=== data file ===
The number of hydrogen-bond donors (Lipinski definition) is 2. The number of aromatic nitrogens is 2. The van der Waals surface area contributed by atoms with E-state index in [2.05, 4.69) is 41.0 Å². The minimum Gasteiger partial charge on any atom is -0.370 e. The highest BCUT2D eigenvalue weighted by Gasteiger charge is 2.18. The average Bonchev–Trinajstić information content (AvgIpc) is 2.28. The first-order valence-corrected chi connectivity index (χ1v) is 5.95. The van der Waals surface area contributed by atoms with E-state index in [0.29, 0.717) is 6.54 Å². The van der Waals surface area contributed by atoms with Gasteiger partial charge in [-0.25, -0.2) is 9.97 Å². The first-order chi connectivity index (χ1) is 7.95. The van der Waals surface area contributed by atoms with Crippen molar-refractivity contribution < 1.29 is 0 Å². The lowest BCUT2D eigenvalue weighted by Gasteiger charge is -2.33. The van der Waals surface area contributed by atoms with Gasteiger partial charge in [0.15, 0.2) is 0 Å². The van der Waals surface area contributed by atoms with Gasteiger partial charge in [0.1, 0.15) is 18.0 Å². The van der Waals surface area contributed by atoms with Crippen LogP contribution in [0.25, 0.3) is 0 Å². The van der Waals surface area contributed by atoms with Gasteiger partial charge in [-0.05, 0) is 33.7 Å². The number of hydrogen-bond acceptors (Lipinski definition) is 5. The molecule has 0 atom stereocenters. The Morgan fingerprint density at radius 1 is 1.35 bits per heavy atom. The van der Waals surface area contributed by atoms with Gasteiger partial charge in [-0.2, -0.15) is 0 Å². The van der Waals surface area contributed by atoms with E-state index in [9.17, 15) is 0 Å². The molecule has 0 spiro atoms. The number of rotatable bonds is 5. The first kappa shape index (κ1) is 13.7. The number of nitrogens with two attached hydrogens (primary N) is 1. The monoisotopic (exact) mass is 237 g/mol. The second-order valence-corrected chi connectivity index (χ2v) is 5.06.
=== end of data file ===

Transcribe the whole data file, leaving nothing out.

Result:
The number of hydrogen-bond donors (Lipinski definition) is 2. The number of aromatic nitrogens is 2. The van der Waals surface area contributed by atoms with E-state index in [2.05, 4.69) is 41.0 Å². The minimum Gasteiger partial charge on any atom is -0.370 e. The highest BCUT2D eigenvalue weighted by Gasteiger charge is 2.18. The average Bonchev–Trinajstić information content (AvgIpc) is 2.28. The first-order valence-corrected chi connectivity index (χ1v) is 5.95. The van der Waals surface area contributed by atoms with E-state index in [0.29, 0.717) is 6.54 Å². The van der Waals surface area contributed by atoms with Gasteiger partial charge in [-0.25, -0.2) is 9.97 Å². The first-order chi connectivity index (χ1) is 7.95. The van der Waals surface area contributed by atoms with Crippen molar-refractivity contribution < 1.29 is 0 Å². The lowest BCUT2D eigenvalue weighted by Gasteiger charge is -2.33. The van der Waals surface area contributed by atoms with Gasteiger partial charge in [0.15, 0.2) is 0 Å². The van der Waals surface area contributed by atoms with Gasteiger partial charge in [0.1, 0.15) is 18.0 Å². The van der Waals surface area contributed by atoms with Crippen LogP contribution in [0.25, 0.3) is 0 Å². The van der Waals surface area contributed by atoms with Gasteiger partial charge in [-0.05, 0) is 33.7 Å². The number of hydrogen-bond acceptors (Lipinski definition) is 5. The molecule has 0 atom stereocenters. The Morgan fingerprint density at radius 1 is 1.35 bits per heavy atom. The van der Waals surface area contributed by atoms with Gasteiger partial charge in [-0.2, -0.15) is 0 Å². The van der Waals surface area contributed by atoms with E-state index in [9.17, 15) is 0 Å². The molecule has 0 spiro atoms. The number of rotatable bonds is 5. The first kappa shape index (κ1) is 13.7. The number of nitrogens with two attached hydrogens (primary N) is 1. The monoisotopic (exact) mass is 237 g/mol. The second-order valence-corrected chi connectivity index (χ2v) is 5.06.